Finding Community in 'The Lost Arcade'

Kurt Vincent ’06 returned to Denison to screen his documentary feature and directorial debut, 'The Lost Arcade.'

Ten years after graduating from Denison, Kurt Vincent ’06 returned to The Hill to screen his documentary feature and directorial debut, ‘The Lost Arcade.’ The film explores the history and community surrounding Chinatown Fair – a legendary New York City arcade. The film was an official selection in the International Film Festival Rotterdam, and is screening at theaters across the U.S. this fall.

I was a complete outsider to that subculture of gaming. I was amazed that a place like Chinatown Fair was existing in 2011…

Vincent and producer Irene Chin first heard about the arcade in 2011 and decided to visit the small gathering place in Lower Manhattan. They were captivated and wanted to learn more. Vincent explained his fascination to a crowd following the film screening in Slayter Auditorium: “I was a complete outsider to that subculture of gaming. I was amazed that a place like Chinatown Fair was existing in 2011…you know this weird, quarter-based, hole-in-the-wall arcade where teenagers were hanging out… [I thought] there’s gotta be a story to this place. You just felt like something was special.”

Not only was Vincent new to the competitive gaming world, he was also new to New York City. Born and raised in Ohio, Vincent moved to New York a few years after graduation to begin his film career. He participated in an internship at the documentary film production company Maysles Films (‘Gimme Shelter,’ ‘Grey Gardens’), where he also met the future executive producer of ‘The Lost Arcade.’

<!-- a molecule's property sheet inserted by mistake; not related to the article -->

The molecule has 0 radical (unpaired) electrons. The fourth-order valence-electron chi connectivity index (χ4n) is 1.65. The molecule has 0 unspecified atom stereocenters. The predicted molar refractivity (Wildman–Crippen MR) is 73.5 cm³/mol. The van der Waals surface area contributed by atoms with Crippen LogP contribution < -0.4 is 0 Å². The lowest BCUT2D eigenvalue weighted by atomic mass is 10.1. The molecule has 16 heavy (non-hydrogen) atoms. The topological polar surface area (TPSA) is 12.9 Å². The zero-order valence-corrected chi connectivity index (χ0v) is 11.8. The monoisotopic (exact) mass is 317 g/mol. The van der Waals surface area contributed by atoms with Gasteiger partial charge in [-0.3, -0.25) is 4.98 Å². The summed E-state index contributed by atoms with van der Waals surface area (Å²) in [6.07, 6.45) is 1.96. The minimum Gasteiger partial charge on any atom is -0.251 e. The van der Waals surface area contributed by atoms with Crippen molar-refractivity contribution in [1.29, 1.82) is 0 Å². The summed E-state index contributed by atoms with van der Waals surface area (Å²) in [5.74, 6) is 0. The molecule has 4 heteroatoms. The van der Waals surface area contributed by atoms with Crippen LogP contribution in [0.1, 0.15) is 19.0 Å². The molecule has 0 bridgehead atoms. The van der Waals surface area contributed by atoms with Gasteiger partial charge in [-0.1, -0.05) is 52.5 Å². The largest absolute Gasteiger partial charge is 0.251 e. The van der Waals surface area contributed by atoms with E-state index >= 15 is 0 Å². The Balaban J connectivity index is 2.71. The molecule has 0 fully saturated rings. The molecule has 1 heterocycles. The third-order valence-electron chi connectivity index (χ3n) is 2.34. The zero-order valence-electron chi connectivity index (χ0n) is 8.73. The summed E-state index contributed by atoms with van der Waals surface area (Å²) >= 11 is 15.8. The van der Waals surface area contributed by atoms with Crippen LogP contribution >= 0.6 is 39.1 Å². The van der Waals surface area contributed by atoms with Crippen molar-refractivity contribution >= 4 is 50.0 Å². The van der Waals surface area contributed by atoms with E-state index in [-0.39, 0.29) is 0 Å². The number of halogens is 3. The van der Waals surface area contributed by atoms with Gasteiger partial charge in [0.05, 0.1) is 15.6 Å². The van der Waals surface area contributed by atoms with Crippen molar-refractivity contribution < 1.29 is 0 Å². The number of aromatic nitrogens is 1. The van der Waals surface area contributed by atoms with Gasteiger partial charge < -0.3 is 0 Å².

Immediately inspired by his first encounter with Chinatown Fair, and after hearing word that it would soon close, Vincent began a Kickstarter campaign. He raised about $30,000 and the campaign introduced the project to gaming sites and communities that spread word about the film.

“I knew that if I could tell a story and maybe contribute something to the culture of New York, it would make me feel like more of a part of the city,” Vincent explained, “So many people move to New York and they use the city up in some sort of way – they either leave or they’re taking and taking. And I wanted to make something of value that kind of gives back to the community.”

After shooting over 100 hours of footage, Vincent cut the film to a tight 74 minutes, documenting the history of the arcade, its closing, and its reopening under new ownership. It features interviews, b-roll, archival footage, and dream sequences that reveal the personal stories of arcade-goers and the impact it had on their lives.

The film also includes an original score by award-winning film composer Gil Talmi, whom Vincent just happened to meet while renting a desk in the same Brooklyn studio. Inspired by Chinatown Fair’s 1980s atmosphere, Talmi bought a Roland Synthesizer and created a retro score that enhances the nostalgia and wistfulness of the film. The score stands out because, as Vincent described, it is used “in a very cinematic, narrative style” which is atypical to documentary filmmaking.

In addition to holding a Q&A after screening ‘The Lost Arcade,’ Vincent met with students in Professor Dave Bussan’s ‘Intro Documentary Film’ course. Students had an opportunity to ask Vincent about the film, life after Denison, and even pitch ideas for their own documentaries as final projects in the class.

Vincent shared with them what is next after ‘The Lost Arcade,’ explaining that he will continue to do commercial film work as well as prep for his next project, a narrative feature film, with writer/producer Irene Chin. He also emphasized the importance of practicing one’s film skills – be it cinematography, directing, or editing – and explained the importance of simple networking: “I‘m walking away with a new community of people to work with on the next project. You never know who you’ll meet and what it will lead to.”

For more on ‘The Lost Arcade,’ visit the following links:

November 16, 2016